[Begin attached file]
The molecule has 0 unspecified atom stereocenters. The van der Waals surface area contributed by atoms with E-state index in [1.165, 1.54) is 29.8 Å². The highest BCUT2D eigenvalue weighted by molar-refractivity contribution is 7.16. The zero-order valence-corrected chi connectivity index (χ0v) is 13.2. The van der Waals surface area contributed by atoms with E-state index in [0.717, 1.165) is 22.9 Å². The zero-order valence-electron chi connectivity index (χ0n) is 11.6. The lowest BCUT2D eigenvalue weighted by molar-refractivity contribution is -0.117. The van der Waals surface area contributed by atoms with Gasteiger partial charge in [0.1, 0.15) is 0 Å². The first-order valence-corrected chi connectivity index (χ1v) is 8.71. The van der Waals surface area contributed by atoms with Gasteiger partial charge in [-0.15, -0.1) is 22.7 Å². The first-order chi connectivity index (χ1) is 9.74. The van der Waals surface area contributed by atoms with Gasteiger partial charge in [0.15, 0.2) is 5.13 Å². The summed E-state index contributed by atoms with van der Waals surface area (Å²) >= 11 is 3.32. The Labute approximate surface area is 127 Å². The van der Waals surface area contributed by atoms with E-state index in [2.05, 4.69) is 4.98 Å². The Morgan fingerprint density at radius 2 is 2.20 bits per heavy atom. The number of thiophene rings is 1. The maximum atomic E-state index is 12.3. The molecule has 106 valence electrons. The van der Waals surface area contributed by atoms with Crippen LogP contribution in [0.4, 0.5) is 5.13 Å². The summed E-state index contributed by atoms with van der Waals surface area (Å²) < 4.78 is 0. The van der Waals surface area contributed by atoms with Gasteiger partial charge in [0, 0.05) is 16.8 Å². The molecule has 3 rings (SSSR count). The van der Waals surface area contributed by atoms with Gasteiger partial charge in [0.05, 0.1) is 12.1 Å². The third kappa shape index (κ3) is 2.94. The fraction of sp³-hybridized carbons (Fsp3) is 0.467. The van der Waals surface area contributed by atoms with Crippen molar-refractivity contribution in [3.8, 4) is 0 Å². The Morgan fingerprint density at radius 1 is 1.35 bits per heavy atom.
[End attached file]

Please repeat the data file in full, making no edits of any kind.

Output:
The molecule has 0 unspecified atom stereocenters. The van der Waals surface area contributed by atoms with E-state index in [1.165, 1.54) is 29.8 Å². The highest BCUT2D eigenvalue weighted by molar-refractivity contribution is 7.16. The zero-order valence-corrected chi connectivity index (χ0v) is 13.2. The van der Waals surface area contributed by atoms with E-state index in [0.717, 1.165) is 22.9 Å². The zero-order valence-electron chi connectivity index (χ0n) is 11.6. The lowest BCUT2D eigenvalue weighted by molar-refractivity contribution is -0.117. The van der Waals surface area contributed by atoms with Gasteiger partial charge in [0.1, 0.15) is 0 Å². The first-order valence-corrected chi connectivity index (χ1v) is 8.71. The van der Waals surface area contributed by atoms with Gasteiger partial charge in [-0.15, -0.1) is 22.7 Å². The first-order chi connectivity index (χ1) is 9.74. The van der Waals surface area contributed by atoms with Gasteiger partial charge in [0.15, 0.2) is 5.13 Å². The summed E-state index contributed by atoms with van der Waals surface area (Å²) >= 11 is 3.32. The Labute approximate surface area is 127 Å². The van der Waals surface area contributed by atoms with E-state index in [2.05, 4.69) is 4.98 Å². The Morgan fingerprint density at radius 2 is 2.20 bits per heavy atom. The number of thiophene rings is 1. The maximum atomic E-state index is 12.3. The molecule has 106 valence electrons. The van der Waals surface area contributed by atoms with Crippen LogP contribution in [0.4, 0.5) is 5.13 Å². The summed E-state index contributed by atoms with van der Waals surface area (Å²) < 4.78 is 0. The van der Waals surface area contributed by atoms with Gasteiger partial charge in [0, 0.05) is 16.8 Å². The molecule has 3 rings (SSSR count). The van der Waals surface area contributed by atoms with Gasteiger partial charge in [0.05, 0.1) is 12.1 Å². The third kappa shape index (κ3) is 2.94. The fraction of sp³-hybridized carbons (Fsp3) is 0.467. The van der Waals surface area contributed by atoms with Crippen molar-refractivity contribution in [3.8, 4) is 0 Å². The Morgan fingerprint density at radius 1 is 1.35 bits per heavy atom.